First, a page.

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Beyond Hillary Clinton: Eight Democrats who might run if she doesn't

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Maryland Gov. Martin O'Malley speaks to reporters on the last day of the state's legislative session on April 9, in Annapolis, Md.

Steve Ruark/AP

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2. Martin O'Malley

Of everyone on the list, Gov. Martin O’Malley of Maryland is the most open about his intentions.

“By the end of this year, I think we’re on course to have a body of work that lays the framework of a candidacy for 2016,” Governor O’Malley reporters at a National Governors Association meeting last August.

On July 31, 2013, O’Malley reported raising almost $500,000 so far this year for his political action committee, the O’Say Can You See Political Action Committee.

Since taking office in January 2007, O’Malley has worked his way up the ranks of the Democratic Governors Association (DGA), serving as chairman in 2011 and 2012 – a position that allowed him to build connections, and goodwill, with Democrats around the country. He’s also a regular on national cable news and a speaker at Democratic fundraising dinners – including those in the early nominating states of Iowa and New Hampshire.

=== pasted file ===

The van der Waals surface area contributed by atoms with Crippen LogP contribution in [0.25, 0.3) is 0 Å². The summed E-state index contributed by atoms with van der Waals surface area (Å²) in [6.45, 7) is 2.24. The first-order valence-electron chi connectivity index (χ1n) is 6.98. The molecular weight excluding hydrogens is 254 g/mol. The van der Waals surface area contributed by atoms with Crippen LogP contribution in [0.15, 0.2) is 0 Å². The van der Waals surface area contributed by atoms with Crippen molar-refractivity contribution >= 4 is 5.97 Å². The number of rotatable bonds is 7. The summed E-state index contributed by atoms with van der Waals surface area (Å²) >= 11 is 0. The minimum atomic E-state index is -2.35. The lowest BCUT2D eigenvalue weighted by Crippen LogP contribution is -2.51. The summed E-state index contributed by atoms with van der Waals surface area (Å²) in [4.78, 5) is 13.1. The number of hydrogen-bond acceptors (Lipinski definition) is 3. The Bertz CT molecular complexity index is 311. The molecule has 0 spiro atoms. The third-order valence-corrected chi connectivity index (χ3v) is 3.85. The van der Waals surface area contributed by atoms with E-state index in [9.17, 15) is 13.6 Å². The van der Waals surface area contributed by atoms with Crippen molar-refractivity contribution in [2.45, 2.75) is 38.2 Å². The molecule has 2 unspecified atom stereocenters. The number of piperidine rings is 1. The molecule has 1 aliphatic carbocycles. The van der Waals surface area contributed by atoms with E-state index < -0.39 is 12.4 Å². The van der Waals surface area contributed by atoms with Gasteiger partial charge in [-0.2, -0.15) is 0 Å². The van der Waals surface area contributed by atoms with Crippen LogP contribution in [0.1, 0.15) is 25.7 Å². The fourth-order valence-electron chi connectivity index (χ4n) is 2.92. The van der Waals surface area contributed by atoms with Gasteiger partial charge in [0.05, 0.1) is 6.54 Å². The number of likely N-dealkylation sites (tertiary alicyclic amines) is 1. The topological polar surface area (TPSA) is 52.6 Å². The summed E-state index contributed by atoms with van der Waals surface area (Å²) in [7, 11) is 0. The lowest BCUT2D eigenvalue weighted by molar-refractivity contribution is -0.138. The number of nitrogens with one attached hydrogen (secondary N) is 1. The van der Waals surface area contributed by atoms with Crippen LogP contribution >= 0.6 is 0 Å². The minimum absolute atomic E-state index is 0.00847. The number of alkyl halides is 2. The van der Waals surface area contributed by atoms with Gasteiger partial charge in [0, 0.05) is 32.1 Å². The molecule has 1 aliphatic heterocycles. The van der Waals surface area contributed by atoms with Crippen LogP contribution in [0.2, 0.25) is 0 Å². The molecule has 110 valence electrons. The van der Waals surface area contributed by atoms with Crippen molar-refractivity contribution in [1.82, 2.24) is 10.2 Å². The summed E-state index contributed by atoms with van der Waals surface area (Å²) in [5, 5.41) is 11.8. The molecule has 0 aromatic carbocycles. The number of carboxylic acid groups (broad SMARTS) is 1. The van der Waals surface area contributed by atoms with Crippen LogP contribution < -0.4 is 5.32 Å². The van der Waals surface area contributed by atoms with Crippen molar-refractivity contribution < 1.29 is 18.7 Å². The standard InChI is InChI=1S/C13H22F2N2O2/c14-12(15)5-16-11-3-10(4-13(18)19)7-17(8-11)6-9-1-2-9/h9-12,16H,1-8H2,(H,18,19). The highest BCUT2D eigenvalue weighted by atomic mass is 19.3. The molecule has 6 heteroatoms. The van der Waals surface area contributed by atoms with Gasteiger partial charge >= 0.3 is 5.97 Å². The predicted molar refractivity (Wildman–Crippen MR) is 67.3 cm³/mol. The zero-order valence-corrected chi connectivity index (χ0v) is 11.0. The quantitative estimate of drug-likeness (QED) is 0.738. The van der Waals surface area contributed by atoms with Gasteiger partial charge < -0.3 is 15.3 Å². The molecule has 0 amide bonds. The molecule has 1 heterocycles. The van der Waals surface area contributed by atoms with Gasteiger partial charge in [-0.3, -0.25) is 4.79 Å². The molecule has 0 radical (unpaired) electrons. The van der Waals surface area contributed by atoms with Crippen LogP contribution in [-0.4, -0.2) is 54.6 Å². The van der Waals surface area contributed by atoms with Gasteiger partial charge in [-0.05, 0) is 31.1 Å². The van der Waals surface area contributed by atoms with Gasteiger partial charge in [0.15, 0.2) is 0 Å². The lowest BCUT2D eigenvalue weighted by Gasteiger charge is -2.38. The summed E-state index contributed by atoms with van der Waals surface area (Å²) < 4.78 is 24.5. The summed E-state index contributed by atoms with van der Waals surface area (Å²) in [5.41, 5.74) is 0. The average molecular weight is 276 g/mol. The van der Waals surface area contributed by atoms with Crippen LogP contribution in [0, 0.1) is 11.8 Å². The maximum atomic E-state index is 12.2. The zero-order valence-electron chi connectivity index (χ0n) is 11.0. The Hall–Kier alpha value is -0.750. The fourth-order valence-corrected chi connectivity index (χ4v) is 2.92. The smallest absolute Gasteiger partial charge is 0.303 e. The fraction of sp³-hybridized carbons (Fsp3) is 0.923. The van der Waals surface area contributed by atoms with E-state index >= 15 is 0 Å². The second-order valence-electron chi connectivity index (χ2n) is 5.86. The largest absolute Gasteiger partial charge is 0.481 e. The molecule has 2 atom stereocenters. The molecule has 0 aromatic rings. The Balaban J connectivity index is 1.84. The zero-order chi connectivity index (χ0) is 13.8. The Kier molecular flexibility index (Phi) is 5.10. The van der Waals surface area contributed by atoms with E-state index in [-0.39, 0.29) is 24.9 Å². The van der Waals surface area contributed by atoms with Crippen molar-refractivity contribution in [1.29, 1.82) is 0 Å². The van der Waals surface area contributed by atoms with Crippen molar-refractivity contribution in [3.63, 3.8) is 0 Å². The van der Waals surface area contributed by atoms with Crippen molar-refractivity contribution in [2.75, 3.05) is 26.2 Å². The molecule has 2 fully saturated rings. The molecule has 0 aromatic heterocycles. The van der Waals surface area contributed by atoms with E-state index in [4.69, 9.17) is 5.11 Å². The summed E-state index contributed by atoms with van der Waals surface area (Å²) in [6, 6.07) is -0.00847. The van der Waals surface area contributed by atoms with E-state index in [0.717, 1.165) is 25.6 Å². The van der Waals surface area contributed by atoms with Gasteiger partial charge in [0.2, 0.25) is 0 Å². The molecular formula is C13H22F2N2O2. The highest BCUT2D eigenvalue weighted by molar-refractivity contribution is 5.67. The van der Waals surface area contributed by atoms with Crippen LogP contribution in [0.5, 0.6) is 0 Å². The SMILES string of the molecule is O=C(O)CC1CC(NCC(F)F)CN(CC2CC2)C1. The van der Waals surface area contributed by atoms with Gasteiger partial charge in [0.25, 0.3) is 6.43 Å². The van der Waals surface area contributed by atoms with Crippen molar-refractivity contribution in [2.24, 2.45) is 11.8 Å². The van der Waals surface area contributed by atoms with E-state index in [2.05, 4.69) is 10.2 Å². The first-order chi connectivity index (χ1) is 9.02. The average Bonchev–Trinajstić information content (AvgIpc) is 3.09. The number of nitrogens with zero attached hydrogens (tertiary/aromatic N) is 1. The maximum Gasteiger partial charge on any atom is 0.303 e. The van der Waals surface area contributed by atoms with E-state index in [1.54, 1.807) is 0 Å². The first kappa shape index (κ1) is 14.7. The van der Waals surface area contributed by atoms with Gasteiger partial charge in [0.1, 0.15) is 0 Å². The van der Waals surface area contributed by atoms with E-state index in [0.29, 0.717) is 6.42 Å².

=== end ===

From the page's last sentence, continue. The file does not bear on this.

In 2009, Governing magazine named O’Malley one of its “Public Officials of the Year.” The magazine cited his data-driven approach, both as governor and as a two-term mayor of Baltimore before that. He has signed legislation legalizing gay marriage and in-state college tuition for illegal immigrants in Maryland, and both measures were supported by Maryland voters on Election Day. But major problems with the state's health-care exchange, MarylandHealthConnection.gov, could ding O'Malley's image of competence. 

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